PT PLN (Persero), Indonesia’s state-owned electricity company, is considering the implementation of nuclear power generation with a capacity of 100 megawatts (MW).
This initiative is part of the country’s efforts to transition towards clean energy. The proposed nuclear power generation will involve small modular nuclear reactors.
Mochamad Soleh, Vice President of Technology Development at PLN Indonesia Power, stated that the small-scale modular nuclear reactor technology is being considered as an alternative to diesel power plants. He revealed this during an announcement on October 17, 2023.
The research is being conducted in collaboration with the Coordinating Ministry for Economic Affairs, the National Research and Innovation Agency (BRIN), the United States Trade and Development Agency (USTDA), and the American energy company NuScale Power.
Nuclear energy is among the three new energy sources for Indonesia, according to Soleh. Apart from nuclear energy, PLN is also exploring strategies to reduce carbon emissions, including co-firing biomass in coal-fired power plants.
In addition, PLN plans to gradually phase out coal-fired power plants by transitioning them with alternatives that use zero-carbon fuels like hydrogen. This could also involve carbon capture technology and battery installations.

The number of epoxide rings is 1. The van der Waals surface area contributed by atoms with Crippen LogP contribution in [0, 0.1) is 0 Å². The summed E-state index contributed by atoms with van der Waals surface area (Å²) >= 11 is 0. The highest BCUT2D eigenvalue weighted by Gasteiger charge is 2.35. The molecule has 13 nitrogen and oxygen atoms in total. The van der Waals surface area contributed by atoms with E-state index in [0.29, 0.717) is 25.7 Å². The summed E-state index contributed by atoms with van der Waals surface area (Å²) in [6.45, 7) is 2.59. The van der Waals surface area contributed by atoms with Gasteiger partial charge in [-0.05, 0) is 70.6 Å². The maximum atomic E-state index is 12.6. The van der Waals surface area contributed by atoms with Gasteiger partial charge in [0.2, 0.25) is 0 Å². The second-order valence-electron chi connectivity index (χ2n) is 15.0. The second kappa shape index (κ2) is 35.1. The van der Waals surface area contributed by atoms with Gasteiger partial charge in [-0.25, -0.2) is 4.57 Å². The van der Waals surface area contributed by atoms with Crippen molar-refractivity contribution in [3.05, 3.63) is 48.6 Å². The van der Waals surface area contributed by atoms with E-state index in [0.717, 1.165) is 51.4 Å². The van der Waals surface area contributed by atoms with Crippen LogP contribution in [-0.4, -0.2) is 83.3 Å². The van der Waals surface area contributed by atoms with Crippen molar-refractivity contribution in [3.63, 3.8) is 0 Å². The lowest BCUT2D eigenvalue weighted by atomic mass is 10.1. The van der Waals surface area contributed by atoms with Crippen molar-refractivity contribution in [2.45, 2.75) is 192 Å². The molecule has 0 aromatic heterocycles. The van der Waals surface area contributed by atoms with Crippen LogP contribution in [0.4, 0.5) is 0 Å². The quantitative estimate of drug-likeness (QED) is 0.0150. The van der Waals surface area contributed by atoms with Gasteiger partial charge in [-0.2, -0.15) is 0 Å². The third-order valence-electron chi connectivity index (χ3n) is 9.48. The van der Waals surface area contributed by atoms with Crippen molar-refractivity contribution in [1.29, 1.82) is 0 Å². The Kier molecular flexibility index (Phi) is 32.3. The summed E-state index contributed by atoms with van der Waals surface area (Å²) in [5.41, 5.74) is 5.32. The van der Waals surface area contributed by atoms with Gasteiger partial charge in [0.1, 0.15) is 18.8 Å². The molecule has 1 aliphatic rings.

Previously, Yudo Dwinanda Priaadi, the Director General of New and Renewable Energy and Energy Conservation (EBTKE) at the Ministry of Energy and Mineral Resources (ESDM), emphasized that Indonesia will focus on the development of three new types of energy sources to achieve its Net Zero Emission (NZE) targets by 2060. These sources include hydrogen, nuclear, and ammonia.
However, Yudo mentioned that there are still challenges to address in the development of these three energy sources, one of which is the affordability of new energy for the public.
He stated that Indonesia’s goal is to advance by making affordable new energy accessible and emphasized the focus on nuclear, hydrogen, and ammonia energy sources.
The Indonesian government has prepared a roadmap for the utilization of green hydrogen and ammonia until 2060. This roadmap will cover regulations, standards, infrastructure, technology, supply, and demand.
Dadan Kusdiana, Secretary General of the Ministry of Energy and Mineral Resources (ESDM), believes that Indonesia has the potential to become a global hub for hydrogen. The government is also considering the role of hydrogen in the energy transition in Indonesia.
Currently, hydrogen is used in the industrial sector, primarily as a raw material for fertilizer production. Indonesia consumes approximately 1.75 million tons of hydrogen annually, with most of it used for urea (88%), ammonia (4%), and oil refineries (2%). Green hydrogen is expected to play a significant role in the decarbonization of the transportation sector, starting in 2031, and the industrial sector, starting in 2041.